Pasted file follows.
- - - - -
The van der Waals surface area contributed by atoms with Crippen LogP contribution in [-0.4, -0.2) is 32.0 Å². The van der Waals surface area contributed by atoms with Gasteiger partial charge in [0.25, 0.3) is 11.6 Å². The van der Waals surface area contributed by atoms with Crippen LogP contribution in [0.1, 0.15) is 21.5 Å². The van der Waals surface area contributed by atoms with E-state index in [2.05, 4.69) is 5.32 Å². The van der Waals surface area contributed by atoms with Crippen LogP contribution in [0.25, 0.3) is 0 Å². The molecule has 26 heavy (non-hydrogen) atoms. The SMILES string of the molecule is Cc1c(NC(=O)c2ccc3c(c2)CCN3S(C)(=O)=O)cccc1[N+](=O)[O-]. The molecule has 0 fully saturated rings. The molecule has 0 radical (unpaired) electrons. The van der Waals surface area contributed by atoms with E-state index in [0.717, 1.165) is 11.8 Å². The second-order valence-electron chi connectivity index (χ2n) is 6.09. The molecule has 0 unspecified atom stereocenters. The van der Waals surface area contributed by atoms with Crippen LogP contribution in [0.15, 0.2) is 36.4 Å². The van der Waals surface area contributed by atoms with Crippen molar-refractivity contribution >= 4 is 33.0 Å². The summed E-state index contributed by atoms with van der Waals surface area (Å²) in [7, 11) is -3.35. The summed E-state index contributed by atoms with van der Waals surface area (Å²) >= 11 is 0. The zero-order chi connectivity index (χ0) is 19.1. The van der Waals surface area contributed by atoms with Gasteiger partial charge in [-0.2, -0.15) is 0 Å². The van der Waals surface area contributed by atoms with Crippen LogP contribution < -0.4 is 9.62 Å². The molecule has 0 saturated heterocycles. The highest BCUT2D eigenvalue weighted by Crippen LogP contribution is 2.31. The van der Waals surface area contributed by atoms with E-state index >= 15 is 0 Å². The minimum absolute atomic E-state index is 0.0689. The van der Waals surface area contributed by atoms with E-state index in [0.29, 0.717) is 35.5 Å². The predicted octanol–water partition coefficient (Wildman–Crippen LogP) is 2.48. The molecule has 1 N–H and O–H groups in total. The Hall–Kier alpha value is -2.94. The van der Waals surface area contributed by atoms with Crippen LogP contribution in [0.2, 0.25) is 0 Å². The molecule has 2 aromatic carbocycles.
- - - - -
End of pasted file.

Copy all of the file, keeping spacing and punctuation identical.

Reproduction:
The van der Waals surface area contributed by atoms with Crippen LogP contribution in [-0.4, -0.2) is 32.0 Å². The van der Waals surface area contributed by atoms with Gasteiger partial charge in [0.25, 0.3) is 11.6 Å². The van der Waals surface area contributed by atoms with Crippen LogP contribution in [0.1, 0.15) is 21.5 Å². The van der Waals surface area contributed by atoms with E-state index in [2.05, 4.69) is 5.32 Å². The van der Waals surface area contributed by atoms with Crippen LogP contribution in [0.25, 0.3) is 0 Å². The molecule has 26 heavy (non-hydrogen) atoms. The SMILES string of the molecule is Cc1c(NC(=O)c2ccc3c(c2)CCN3S(C)(=O)=O)cccc1[N+](=O)[O-]. The molecule has 0 fully saturated rings. The molecule has 0 radical (unpaired) electrons. The van der Waals surface area contributed by atoms with E-state index in [0.717, 1.165) is 11.8 Å². The second-order valence-electron chi connectivity index (χ2n) is 6.09. The molecule has 0 unspecified atom stereocenters. The van der Waals surface area contributed by atoms with Crippen LogP contribution in [0.15, 0.2) is 36.4 Å². The van der Waals surface area contributed by atoms with Crippen molar-refractivity contribution >= 4 is 33.0 Å². The summed E-state index contributed by atoms with van der Waals surface area (Å²) in [7, 11) is -3.35. The summed E-state index contributed by atoms with van der Waals surface area (Å²) >= 11 is 0. The zero-order chi connectivity index (χ0) is 19.1. The van der Waals surface area contributed by atoms with Gasteiger partial charge in [-0.2, -0.15) is 0 Å². The van der Waals surface area contributed by atoms with Crippen LogP contribution < -0.4 is 9.62 Å². The molecule has 0 saturated heterocycles. The highest BCUT2D eigenvalue weighted by Crippen LogP contribution is 2.31. The van der Waals surface area contributed by atoms with E-state index >= 15 is 0 Å². The minimum absolute atomic E-state index is 0.0689. The van der Waals surface area contributed by atoms with E-state index in [0.29, 0.717) is 35.5 Å². The predicted octanol–water partition coefficient (Wildman–Crippen LogP) is 2.48. The molecule has 1 N–H and O–H groups in total. The Hall–Kier alpha value is -2.94. The van der Waals surface area contributed by atoms with Crippen LogP contribution in [0.2, 0.25) is 0 Å². The molecule has 2 aromatic carbocycles.